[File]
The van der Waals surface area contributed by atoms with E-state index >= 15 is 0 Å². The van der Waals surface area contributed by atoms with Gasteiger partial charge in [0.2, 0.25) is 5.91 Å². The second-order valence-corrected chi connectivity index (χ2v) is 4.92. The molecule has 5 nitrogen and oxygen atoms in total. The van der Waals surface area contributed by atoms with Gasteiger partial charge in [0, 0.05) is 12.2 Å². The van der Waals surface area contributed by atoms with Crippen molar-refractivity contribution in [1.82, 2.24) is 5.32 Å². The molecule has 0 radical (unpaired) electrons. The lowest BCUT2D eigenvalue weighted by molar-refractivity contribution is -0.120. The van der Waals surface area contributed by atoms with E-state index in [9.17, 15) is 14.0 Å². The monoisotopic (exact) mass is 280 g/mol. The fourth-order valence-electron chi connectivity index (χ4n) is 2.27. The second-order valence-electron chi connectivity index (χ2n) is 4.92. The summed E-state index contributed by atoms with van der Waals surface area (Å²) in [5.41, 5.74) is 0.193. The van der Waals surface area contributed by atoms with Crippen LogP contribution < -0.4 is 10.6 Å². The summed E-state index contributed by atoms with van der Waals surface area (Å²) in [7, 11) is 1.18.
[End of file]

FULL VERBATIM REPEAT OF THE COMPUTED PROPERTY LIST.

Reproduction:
The van der Waals surface area contributed by atoms with E-state index >= 15 is 0 Å². The van der Waals surface area contributed by atoms with Gasteiger partial charge in [0.2, 0.25) is 5.91 Å². The second-order valence-corrected chi connectivity index (χ2v) is 4.92. The molecule has 5 nitrogen and oxygen atoms in total. The van der Waals surface area contributed by atoms with Gasteiger partial charge in [0, 0.05) is 12.2 Å². The van der Waals surface area contributed by atoms with Crippen molar-refractivity contribution in [1.82, 2.24) is 5.32 Å². The molecule has 0 radical (unpaired) electrons. The lowest BCUT2D eigenvalue weighted by molar-refractivity contribution is -0.120. The van der Waals surface area contributed by atoms with E-state index in [9.17, 15) is 14.0 Å². The monoisotopic (exact) mass is 280 g/mol. The fourth-order valence-electron chi connectivity index (χ4n) is 2.27. The second-order valence-electron chi connectivity index (χ2n) is 4.92. The summed E-state index contributed by atoms with van der Waals surface area (Å²) in [5.41, 5.74) is 0.193. The van der Waals surface area contributed by atoms with Crippen LogP contribution < -0.4 is 10.6 Å². The summed E-state index contributed by atoms with van der Waals surface area (Å²) in [7, 11) is 1.18.